Kirk, Marya, and Enrique rallied their resources and local experts like Studio STL for design work and general contractor G. Little to bring the shine back to The Belmont. Their rehabilitation restored its elegance and style–the historic Belmont is an architectural gem in Port Townsend.

Excellence on Main Award

Waterfront Farmers Market

Awardee: City of Gig Harbor, Gig Harbor Downtown Waterfront Alliance, and numerous volunteers!

Award: Community Partnership

Year: 2020

City: Gig Harbor

In 2015 a partnership was struck between the City of Gig Harbor and the Gig Harbor Downtown Waterfront Alliance to create a Waterfront Farmers Market. It had a meaningful but modest goal to connect people to fresh produce, but within the last five years has developed into a hub for everyone from farmers and entrepreneurs to nonprofits and musicians. One of the market’s greatest accomplishments is also its greatest asset – 250 volunteers who make the market a reality on Thursdays throughout the summer.

For five seasons running, the Waterfront Farmers Market has had a dedicated Market Manager, Heidi Gerling, responsible for the development of that strong volunteer network which has proven key to its success. Held in Skansie Brothers Park right along the water, the park provides a beautiful space for market-goers – but not an easy spot for farmers and vendors to unload. Cue the volunteers!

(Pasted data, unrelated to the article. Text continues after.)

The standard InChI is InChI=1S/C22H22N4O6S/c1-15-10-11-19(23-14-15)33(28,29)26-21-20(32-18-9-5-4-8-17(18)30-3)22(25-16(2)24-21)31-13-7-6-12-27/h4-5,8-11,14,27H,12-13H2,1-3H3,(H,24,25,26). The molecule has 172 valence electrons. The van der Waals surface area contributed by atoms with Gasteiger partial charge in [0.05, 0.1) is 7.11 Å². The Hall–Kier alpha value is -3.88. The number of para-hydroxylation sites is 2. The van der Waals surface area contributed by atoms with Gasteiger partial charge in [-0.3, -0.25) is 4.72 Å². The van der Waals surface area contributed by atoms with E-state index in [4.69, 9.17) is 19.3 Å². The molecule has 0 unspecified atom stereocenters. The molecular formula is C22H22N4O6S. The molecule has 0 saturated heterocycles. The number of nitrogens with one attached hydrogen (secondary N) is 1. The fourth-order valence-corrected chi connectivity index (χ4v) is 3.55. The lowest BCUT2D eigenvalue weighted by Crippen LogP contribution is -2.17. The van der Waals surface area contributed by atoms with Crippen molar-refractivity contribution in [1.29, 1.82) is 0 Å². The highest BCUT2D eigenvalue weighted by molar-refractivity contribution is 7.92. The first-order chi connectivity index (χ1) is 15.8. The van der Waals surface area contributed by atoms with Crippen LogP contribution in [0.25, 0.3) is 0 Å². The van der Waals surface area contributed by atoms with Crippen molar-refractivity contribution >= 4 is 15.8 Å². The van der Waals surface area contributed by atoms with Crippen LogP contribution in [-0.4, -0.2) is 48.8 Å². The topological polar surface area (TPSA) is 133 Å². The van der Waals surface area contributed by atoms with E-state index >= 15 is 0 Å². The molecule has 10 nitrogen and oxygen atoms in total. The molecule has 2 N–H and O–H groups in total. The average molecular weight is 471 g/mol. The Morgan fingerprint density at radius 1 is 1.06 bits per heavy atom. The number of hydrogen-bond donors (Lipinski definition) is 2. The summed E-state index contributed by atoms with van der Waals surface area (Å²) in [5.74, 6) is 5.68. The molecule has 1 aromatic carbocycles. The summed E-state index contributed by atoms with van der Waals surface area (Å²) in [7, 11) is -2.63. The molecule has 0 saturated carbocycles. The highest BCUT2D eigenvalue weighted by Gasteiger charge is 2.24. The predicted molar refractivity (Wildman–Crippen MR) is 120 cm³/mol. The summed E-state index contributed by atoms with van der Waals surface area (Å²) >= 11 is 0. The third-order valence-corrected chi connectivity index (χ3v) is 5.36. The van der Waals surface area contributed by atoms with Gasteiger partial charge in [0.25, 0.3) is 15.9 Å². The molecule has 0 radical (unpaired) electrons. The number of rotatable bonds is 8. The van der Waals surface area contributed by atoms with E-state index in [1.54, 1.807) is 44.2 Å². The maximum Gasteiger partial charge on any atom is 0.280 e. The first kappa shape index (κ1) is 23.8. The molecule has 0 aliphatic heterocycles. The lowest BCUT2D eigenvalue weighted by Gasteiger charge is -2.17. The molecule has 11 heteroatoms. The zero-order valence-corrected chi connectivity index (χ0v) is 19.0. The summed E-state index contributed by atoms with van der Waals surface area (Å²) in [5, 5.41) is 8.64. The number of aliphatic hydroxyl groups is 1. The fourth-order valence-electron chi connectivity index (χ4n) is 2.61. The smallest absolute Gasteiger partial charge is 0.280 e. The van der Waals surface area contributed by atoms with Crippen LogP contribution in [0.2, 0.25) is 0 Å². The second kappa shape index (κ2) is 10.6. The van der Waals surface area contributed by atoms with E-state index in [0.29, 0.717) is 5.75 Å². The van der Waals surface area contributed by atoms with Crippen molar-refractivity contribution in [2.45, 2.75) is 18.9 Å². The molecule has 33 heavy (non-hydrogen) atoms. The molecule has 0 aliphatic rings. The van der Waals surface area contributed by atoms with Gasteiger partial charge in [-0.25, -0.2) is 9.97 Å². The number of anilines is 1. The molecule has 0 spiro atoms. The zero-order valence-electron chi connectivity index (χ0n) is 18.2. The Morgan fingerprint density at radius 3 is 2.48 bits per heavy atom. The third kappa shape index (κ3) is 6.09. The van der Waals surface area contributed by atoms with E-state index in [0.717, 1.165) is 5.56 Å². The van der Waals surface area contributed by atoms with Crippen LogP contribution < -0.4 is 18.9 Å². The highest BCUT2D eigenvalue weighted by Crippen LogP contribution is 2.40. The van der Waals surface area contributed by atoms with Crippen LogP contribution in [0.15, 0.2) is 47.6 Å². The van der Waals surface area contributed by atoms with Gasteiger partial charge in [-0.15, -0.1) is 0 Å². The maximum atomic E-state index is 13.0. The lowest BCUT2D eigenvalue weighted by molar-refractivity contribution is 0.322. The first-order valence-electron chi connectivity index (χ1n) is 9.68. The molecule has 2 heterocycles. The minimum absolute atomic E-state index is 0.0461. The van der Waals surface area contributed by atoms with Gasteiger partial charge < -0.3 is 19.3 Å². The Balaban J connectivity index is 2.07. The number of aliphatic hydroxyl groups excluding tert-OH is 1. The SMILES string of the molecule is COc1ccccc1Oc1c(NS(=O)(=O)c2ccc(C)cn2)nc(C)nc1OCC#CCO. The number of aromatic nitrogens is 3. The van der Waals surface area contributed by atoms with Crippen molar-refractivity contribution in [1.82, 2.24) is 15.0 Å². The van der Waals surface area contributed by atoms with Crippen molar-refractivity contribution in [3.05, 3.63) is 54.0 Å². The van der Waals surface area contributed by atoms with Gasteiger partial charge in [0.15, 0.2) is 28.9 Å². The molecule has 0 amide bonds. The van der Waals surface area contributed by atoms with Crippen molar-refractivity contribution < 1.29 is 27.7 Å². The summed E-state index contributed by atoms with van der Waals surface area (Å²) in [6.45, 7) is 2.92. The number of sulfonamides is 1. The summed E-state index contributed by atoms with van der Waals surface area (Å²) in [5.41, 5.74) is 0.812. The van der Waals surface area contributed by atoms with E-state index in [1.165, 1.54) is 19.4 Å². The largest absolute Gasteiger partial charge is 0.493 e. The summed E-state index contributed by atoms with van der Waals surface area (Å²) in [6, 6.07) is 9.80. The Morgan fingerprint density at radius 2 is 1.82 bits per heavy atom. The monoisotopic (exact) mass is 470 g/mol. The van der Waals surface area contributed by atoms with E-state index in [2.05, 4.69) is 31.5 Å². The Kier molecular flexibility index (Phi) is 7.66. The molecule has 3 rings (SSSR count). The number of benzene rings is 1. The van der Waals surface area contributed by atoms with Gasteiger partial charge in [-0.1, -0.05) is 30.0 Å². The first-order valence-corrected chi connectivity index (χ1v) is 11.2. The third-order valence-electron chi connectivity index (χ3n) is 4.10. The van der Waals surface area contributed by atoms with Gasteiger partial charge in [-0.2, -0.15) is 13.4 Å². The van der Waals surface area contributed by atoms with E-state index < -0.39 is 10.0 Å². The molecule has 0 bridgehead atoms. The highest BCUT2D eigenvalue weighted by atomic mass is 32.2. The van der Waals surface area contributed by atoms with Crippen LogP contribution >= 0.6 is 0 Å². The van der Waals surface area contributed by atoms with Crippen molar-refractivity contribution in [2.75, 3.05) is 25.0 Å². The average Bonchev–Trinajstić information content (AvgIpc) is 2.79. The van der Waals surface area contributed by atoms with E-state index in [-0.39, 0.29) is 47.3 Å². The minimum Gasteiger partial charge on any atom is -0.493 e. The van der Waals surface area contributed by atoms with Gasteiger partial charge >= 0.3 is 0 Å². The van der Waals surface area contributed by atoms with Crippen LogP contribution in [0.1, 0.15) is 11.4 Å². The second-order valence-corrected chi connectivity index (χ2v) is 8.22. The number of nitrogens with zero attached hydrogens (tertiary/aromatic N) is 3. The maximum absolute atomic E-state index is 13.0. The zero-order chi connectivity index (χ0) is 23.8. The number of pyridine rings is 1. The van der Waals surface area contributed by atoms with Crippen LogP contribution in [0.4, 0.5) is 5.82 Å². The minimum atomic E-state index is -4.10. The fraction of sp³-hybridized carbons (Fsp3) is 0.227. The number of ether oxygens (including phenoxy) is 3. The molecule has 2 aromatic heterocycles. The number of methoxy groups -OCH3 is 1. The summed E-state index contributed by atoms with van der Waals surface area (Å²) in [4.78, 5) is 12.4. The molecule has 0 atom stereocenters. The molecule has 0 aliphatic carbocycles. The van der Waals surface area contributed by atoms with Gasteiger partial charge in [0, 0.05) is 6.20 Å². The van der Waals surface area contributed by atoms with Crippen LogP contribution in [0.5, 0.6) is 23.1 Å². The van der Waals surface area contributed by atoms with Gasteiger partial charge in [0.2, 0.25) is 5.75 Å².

Vendors are greeted curbside every week by a group of volunteers, ready to help unload the vendor’s goods and displays and ensure each vendor has all the set-up assistance they require. When unloading is complete, the vendor drives their car to an off-site parking location where a volunteer-run shuttle service meets them to return them to the market site. The reverse service is provided at the end of the market. The partnership is a win-win – vendors love having the help, and the volunteer group of the week gets a booth to showcase their community involvement. In 2019, this included the Rotary Club of Gig Harbor, Harbor History Museum, Millville Pizza, Gig Harbor Canoe and Kayak Club, Gig Harbor Mid-Day Rotary, and the Gig Harbor Dragon Boat Team — to name a few.